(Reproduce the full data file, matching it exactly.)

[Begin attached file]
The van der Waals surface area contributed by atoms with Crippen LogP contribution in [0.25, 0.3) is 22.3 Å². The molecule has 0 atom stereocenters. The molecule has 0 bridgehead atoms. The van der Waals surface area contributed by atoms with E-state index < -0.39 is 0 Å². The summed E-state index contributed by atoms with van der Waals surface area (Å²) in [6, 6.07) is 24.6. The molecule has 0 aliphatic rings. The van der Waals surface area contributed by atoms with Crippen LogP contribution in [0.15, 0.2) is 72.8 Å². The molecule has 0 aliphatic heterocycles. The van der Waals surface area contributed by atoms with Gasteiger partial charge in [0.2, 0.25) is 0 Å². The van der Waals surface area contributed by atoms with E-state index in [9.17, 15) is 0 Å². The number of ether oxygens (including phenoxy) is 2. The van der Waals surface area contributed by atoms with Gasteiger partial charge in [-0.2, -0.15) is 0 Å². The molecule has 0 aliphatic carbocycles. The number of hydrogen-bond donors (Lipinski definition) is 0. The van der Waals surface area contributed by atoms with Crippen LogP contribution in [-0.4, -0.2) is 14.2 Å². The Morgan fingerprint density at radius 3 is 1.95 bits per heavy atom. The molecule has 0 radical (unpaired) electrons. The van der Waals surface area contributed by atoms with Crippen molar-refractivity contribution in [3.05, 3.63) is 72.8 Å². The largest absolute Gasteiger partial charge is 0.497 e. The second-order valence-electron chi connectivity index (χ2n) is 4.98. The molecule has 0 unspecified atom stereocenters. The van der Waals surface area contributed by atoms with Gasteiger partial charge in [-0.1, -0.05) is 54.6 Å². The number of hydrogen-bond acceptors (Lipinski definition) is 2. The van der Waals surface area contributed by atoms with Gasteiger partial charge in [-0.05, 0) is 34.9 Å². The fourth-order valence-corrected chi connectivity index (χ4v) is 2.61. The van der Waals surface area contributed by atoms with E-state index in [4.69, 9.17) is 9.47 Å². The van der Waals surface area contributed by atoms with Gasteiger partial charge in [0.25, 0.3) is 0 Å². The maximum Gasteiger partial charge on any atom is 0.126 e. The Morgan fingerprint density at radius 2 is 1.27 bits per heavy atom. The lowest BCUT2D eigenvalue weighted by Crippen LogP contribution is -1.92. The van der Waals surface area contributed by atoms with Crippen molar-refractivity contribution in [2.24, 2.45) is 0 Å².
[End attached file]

The van der Waals surface area contributed by atoms with Crippen LogP contribution in [0.25, 0.3) is 22.3 Å². The molecule has 0 atom stereocenters. The molecule has 0 bridgehead atoms. The van der Waals surface area contributed by atoms with E-state index < -0.39 is 0 Å². The summed E-state index contributed by atoms with van der Waals surface area (Å²) in [6, 6.07) is 24.6. The molecule has 0 aliphatic rings. The van der Waals surface area contributed by atoms with Crippen LogP contribution in [0.15, 0.2) is 72.8 Å². The molecule has 0 aliphatic heterocycles. The van der Waals surface area contributed by atoms with Gasteiger partial charge in [0.2, 0.25) is 0 Å². The van der Waals surface area contributed by atoms with E-state index in [9.17, 15) is 0 Å². The number of ether oxygens (including phenoxy) is 2. The van der Waals surface area contributed by atoms with Gasteiger partial charge in [-0.2, -0.15) is 0 Å². The molecule has 0 aliphatic carbocycles. The number of hydrogen-bond donors (Lipinski definition) is 0. The van der Waals surface area contributed by atoms with Crippen LogP contribution in [-0.4, -0.2) is 14.2 Å². The Morgan fingerprint density at radius 3 is 1.95 bits per heavy atom. The molecule has 0 radical (unpaired) electrons. The van der Waals surface area contributed by atoms with Crippen molar-refractivity contribution in [3.05, 3.63) is 72.8 Å². The largest absolute Gasteiger partial charge is 0.497 e. The second-order valence-electron chi connectivity index (χ2n) is 4.98. The molecule has 0 unspecified atom stereocenters. The van der Waals surface area contributed by atoms with Gasteiger partial charge in [-0.1, -0.05) is 54.6 Å². The number of hydrogen-bond acceptors (Lipinski definition) is 2. The van der Waals surface area contributed by atoms with Gasteiger partial charge in [-0.05, 0) is 34.9 Å². The fourth-order valence-corrected chi connectivity index (χ4v) is 2.61. The van der Waals surface area contributed by atoms with E-state index in [4.69, 9.17) is 9.47 Å². The van der Waals surface area contributed by atoms with Gasteiger partial charge in [0.25, 0.3) is 0 Å². The maximum Gasteiger partial charge on any atom is 0.126 e. The Morgan fingerprint density at radius 2 is 1.27 bits per heavy atom. The lowest BCUT2D eigenvalue weighted by Crippen LogP contribution is -1.92. The van der Waals surface area contributed by atoms with Crippen molar-refractivity contribution in [2.24, 2.45) is 0 Å².